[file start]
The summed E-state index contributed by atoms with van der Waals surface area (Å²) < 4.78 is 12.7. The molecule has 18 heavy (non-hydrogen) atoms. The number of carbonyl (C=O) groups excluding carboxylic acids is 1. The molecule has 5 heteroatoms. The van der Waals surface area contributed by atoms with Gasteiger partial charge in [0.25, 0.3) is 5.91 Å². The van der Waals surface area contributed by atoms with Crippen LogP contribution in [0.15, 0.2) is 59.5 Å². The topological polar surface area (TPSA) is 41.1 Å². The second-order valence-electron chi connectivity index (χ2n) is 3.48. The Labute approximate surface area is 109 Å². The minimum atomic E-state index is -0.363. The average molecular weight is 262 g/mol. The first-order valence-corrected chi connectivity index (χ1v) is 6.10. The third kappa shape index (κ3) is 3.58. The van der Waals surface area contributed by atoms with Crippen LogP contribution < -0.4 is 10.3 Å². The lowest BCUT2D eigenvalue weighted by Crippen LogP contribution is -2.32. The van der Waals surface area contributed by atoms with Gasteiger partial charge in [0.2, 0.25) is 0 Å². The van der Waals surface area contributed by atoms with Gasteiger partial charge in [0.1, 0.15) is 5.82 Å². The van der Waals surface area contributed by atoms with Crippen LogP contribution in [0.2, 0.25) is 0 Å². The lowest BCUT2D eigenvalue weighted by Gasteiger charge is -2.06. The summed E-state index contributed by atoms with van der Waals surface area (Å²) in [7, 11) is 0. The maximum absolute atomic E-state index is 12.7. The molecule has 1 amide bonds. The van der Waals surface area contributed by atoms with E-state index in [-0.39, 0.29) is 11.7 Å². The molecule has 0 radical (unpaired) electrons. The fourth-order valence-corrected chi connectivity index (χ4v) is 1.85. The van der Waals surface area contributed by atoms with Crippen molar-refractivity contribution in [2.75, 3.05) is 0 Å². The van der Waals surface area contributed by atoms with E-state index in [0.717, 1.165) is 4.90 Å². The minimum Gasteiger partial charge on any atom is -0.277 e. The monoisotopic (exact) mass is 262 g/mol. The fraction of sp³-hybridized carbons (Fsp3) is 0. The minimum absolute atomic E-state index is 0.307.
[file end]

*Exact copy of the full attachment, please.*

The summed E-state index contributed by atoms with van der Waals surface area (Å²) < 4.78 is 12.7. The molecule has 18 heavy (non-hydrogen) atoms. The number of carbonyl (C=O) groups excluding carboxylic acids is 1. The molecule has 5 heteroatoms. The van der Waals surface area contributed by atoms with Gasteiger partial charge in [0.25, 0.3) is 5.91 Å². The van der Waals surface area contributed by atoms with Crippen LogP contribution in [0.15, 0.2) is 59.5 Å². The topological polar surface area (TPSA) is 41.1 Å². The second-order valence-electron chi connectivity index (χ2n) is 3.48. The Labute approximate surface area is 109 Å². The minimum atomic E-state index is -0.363. The average molecular weight is 262 g/mol. The first-order valence-corrected chi connectivity index (χ1v) is 6.10. The third kappa shape index (κ3) is 3.58. The van der Waals surface area contributed by atoms with Crippen LogP contribution < -0.4 is 10.3 Å². The lowest BCUT2D eigenvalue weighted by Crippen LogP contribution is -2.32. The van der Waals surface area contributed by atoms with Gasteiger partial charge in [0.2, 0.25) is 0 Å². The van der Waals surface area contributed by atoms with Gasteiger partial charge in [0.1, 0.15) is 5.82 Å². The van der Waals surface area contributed by atoms with Crippen LogP contribution in [0.2, 0.25) is 0 Å². The lowest BCUT2D eigenvalue weighted by Gasteiger charge is -2.06. The summed E-state index contributed by atoms with van der Waals surface area (Å²) in [7, 11) is 0. The maximum absolute atomic E-state index is 12.7. The molecule has 1 amide bonds. The van der Waals surface area contributed by atoms with E-state index in [-0.39, 0.29) is 11.7 Å². The molecule has 0 radical (unpaired) electrons. The fourth-order valence-corrected chi connectivity index (χ4v) is 1.85. The van der Waals surface area contributed by atoms with Crippen molar-refractivity contribution in [2.75, 3.05) is 0 Å². The van der Waals surface area contributed by atoms with E-state index in [0.717, 1.165) is 4.90 Å². The minimum Gasteiger partial charge on any atom is -0.277 e. The monoisotopic (exact) mass is 262 g/mol. The fraction of sp³-hybridized carbons (Fsp3) is 0. The minimum absolute atomic E-state index is 0.307.